Glycoinformatics and Systems Glycobiology II


In the morning of June 22, three professors made wonderful presentations at the Triumphant Hall of the Seaview Garden Hotel. Prof. Xinshan Ye and Prof. Kan Ding chaired the session of "Glycoinformatics and Systems Glycobiology II". The overview of this session is as follows:

Prof. Hui Zhang

The topic of professor Hui Zhang (Johns Hopkins University, USA)’talk is "multi-omic analysis of tumor tissues reveals a large number of glycopeptides and their association with glycosylation enzymes". They bridged the gaps among alterations in gene and protein expression, protein glycosylation, and phosphorylation by providing the most complete landscape of glycoproteome in related to proteome and genome. They demonstrated the possibility of classifying the pathological outcome of cancer from normal tissues of HGSOC using glycans on the glycoproteins from tissues.

Prof. Xing Chen

Professor Xing Chen (Peking University, China) introduced a liposome-assisted strategy for specific labeling of glycosylation in vivo. The LABOR strategy exploits ligand-targeted liposomes to deliver sialic acid analogs. The azido sialic acids are metabolically incorporated into cellular sialoglycans and subsequently conjugated with imaging probes or affinity tags via click chemistry. This approach has enabled fluorescent imaging and glycoproteomic analysis of tumor-associated sialoglycans and brain sialylation in mice.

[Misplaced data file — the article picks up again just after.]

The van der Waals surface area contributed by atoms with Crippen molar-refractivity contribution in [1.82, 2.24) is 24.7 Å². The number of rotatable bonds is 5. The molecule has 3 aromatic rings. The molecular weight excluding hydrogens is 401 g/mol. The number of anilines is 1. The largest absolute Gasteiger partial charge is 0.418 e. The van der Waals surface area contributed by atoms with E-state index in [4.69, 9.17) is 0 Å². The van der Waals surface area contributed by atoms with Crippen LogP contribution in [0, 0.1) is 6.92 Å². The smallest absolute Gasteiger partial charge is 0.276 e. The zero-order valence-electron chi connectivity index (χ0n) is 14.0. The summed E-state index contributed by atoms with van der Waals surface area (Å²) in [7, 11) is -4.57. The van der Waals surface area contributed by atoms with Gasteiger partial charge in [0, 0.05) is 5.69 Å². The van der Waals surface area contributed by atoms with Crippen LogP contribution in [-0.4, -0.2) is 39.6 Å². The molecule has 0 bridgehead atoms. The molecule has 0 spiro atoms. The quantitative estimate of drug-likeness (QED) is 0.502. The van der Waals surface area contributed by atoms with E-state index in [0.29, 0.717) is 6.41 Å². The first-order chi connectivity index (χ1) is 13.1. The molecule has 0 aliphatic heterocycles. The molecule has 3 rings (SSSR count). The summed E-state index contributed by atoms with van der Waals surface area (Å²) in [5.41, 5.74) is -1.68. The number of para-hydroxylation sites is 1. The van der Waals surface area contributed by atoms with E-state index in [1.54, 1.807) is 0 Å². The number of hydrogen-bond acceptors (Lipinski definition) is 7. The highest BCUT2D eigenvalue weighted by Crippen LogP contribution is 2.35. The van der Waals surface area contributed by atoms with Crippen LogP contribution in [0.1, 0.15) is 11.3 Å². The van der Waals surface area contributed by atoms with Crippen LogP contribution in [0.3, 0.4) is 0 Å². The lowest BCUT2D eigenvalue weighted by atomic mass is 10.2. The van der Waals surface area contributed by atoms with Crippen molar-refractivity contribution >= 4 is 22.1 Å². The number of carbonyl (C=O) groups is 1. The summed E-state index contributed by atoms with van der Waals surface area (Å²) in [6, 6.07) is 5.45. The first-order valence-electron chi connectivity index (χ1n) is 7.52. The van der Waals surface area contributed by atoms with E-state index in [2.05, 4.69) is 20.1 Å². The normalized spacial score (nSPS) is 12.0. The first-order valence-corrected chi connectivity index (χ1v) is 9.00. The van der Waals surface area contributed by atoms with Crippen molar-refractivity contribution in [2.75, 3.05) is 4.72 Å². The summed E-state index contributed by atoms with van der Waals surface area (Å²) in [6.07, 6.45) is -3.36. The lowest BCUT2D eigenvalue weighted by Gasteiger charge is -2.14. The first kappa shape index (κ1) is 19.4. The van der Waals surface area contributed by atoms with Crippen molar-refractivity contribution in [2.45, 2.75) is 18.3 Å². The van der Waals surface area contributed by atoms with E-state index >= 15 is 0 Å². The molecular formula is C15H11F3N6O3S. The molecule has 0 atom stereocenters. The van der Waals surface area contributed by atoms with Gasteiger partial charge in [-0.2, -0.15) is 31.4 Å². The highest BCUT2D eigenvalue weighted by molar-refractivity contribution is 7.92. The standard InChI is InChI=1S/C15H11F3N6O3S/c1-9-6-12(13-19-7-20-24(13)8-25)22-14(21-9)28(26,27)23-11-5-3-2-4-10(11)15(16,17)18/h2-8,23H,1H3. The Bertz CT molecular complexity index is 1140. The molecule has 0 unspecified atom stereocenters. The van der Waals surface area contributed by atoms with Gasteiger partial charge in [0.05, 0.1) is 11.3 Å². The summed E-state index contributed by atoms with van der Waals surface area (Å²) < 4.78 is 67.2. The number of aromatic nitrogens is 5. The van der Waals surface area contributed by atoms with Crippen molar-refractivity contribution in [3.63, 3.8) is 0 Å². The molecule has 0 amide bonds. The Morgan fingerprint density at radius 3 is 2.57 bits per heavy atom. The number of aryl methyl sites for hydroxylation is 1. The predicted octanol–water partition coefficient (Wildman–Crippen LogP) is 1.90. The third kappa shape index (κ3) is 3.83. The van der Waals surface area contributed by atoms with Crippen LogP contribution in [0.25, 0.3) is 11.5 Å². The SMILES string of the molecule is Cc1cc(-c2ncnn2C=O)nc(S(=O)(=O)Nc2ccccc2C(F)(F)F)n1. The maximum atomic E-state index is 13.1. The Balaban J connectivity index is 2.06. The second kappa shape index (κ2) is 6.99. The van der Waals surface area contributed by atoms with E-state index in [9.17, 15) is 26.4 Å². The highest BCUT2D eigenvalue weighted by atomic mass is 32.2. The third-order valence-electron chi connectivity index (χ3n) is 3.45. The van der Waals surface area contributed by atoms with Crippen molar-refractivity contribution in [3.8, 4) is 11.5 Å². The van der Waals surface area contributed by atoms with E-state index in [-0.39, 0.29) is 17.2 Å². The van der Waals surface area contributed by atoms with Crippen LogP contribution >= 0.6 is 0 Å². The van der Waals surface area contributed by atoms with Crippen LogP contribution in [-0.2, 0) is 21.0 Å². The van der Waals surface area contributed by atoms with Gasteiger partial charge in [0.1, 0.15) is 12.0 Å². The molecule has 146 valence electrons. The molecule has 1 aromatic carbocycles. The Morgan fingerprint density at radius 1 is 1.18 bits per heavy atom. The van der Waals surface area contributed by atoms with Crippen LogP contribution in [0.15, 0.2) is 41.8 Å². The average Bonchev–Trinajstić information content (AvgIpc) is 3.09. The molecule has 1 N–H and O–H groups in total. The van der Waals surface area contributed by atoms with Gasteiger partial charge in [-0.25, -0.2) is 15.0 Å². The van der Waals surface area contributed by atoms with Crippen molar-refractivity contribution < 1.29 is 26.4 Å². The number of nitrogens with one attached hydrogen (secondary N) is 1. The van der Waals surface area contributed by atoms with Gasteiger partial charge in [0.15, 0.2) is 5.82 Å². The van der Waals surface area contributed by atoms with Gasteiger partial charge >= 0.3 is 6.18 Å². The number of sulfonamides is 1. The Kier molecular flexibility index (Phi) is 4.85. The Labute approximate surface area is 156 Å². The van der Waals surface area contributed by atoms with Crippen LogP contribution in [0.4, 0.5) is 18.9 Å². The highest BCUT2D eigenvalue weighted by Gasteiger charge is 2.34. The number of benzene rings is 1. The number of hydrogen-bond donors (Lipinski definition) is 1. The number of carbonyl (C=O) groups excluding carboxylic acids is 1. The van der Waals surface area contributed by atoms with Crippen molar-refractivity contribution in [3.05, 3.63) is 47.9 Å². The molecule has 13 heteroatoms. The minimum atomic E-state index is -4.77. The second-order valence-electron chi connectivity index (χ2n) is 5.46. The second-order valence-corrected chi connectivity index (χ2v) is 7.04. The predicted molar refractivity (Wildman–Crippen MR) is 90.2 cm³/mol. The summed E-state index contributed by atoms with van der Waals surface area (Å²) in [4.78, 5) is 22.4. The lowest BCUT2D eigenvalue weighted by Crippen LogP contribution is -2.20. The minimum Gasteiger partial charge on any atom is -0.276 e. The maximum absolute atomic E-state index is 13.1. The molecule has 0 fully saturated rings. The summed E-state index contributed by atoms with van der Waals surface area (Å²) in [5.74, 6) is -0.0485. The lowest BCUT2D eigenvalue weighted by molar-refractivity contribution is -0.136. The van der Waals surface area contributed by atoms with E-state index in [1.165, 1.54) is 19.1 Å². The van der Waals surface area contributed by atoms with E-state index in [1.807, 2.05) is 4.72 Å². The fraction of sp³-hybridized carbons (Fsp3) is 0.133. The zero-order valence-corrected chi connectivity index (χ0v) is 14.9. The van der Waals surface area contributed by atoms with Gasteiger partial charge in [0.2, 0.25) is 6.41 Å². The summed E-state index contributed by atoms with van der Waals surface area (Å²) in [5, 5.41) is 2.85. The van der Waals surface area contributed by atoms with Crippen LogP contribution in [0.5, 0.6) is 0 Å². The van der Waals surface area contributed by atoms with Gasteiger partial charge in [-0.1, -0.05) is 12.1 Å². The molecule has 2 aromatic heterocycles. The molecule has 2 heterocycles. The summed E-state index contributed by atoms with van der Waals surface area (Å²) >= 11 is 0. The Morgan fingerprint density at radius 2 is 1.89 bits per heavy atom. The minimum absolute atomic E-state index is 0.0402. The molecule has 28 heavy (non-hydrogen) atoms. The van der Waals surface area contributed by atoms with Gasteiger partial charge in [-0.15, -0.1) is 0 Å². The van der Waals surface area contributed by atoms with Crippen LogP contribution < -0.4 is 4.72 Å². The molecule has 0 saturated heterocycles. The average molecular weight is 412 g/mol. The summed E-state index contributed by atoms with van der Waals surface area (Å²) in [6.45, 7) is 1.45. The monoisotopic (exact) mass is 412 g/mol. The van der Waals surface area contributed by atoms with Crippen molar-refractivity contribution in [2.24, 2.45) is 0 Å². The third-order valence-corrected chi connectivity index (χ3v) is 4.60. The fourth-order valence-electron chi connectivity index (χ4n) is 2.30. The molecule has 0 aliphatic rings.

Prof. Tao Jiang

Professor Tao Jiang (Ocean University of China, China) made a presentation about chemical modification of marine polysacchride. In their work, based on a mannose-binding protein (MBP) receptor-binding strategy, the mannose groups were conjugated to polysacchride via an amide linker. They evaluated the binding and internalization of the final product and assessed changes in the morphology and function of macrophages. Based on their results, they synthesized a series of macromolecular magnetic resonance imaging agents, which had great application prospect in lymphatic system development and disease detection.